When I was 18, I did a yearlong AmeriCorps program called City Year. Oren and my parents joined me on MLK Day for a service project in a high school. I told them that they would be painting, and my parents wound up painting murals of famous African Americans and prominent DC figures (Oren met George W. Bush. Different story).
At the conclusion of the service day, my dad commented to one if the City Year administrators that he had been expecting to do more “substantive” service, like painting walls of crumbling paint. Most people who work with volunteers in direct service probably recognize that response, and would criticize it for centering my dad, the volunteer’s need to feel like he’s doing something substantive, over the needs of the person or organization being served.
The point of our service in Susya was very much not the service project. It reflects the reality that the only thing keeping Susya from being demolished is international attention. In some ways, it’s really sad that the people in Susya have to turn their village into a tourist attraction just so that they can stay in their homes. They have to come up with “service projects” and offer activities like horseback riding, cheese making, goat milking and henna painting just so that internationals will have something to do while they’re in the village. Because every day that internationals show up is another day that the bulldozers don’t come.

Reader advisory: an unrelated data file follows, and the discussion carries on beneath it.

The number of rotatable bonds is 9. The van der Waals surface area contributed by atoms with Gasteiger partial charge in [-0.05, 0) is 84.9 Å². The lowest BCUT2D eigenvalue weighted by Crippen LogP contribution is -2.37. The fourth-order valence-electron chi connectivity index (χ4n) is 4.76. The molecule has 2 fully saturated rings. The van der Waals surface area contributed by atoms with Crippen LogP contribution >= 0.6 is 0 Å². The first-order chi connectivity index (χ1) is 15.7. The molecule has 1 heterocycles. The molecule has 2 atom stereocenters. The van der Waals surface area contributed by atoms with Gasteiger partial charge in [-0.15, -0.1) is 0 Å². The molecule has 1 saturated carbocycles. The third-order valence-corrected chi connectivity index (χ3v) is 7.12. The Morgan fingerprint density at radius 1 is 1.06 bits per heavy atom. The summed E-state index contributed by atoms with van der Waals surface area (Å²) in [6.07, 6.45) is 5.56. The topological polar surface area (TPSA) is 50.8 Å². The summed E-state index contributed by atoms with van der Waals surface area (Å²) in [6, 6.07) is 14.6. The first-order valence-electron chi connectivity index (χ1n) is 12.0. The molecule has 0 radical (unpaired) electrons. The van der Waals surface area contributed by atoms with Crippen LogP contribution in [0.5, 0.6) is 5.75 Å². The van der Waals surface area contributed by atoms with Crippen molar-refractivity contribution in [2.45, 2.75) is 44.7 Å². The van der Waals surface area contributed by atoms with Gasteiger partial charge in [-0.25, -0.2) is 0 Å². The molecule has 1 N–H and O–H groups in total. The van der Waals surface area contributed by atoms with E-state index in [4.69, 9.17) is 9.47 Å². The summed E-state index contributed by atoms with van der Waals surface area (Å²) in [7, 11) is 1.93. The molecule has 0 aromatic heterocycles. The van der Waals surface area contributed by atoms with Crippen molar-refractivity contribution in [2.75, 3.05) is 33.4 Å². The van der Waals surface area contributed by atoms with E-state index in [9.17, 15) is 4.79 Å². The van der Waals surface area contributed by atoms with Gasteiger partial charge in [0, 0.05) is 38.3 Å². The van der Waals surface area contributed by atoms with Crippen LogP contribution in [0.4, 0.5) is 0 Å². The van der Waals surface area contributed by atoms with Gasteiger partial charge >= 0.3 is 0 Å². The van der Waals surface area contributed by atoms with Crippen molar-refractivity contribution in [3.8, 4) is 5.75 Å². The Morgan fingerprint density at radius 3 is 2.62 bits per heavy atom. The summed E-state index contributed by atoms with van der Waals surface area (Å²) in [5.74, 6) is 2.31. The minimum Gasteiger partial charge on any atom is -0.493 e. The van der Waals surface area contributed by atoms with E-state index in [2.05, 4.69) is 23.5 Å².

Which isn’t to say that the people in Susya are wonderful, and kind, and so thrilled to have us—they are, they are all of those things. Fatima told one of our trip leaders that her only fear is that we’ll stop coming back.
Our three-day work project in Susya centered on one project, at least in theory. Susya has a lot of international visitors, because international visitors are the only reason that Susya hasn’t been demolished. Our project involved creating décor for the entrance to the restaurant for international visitors. When I say restaurant, what I really mean is a small, dark room with concrete walls and a tarp as a roof, 20 broken plastic chairs, two filing cabinets, and a teacher’s desk. The original plan had been to expand the room, but their lawyer warned them that could lead to demolition.
On Tuesday, we painted several tires, which were going to be used as planters for the large rock outside the restaurant. On Wednesday morning, before we arrived, a drone from Regavim, a rightwing NGO arrived to take pictures of what we had done. Regavim claims to operate in the name of “law and order” and “rule of law” but what they really do is collect photographic evidence of Palestinian villages, and send it to the army in the hopes that Israel will demolish the village. Clearly, a settler from the settlement of Susya (confusing, I know) had noticed a big group doing something, called Regavim, which sent the drone.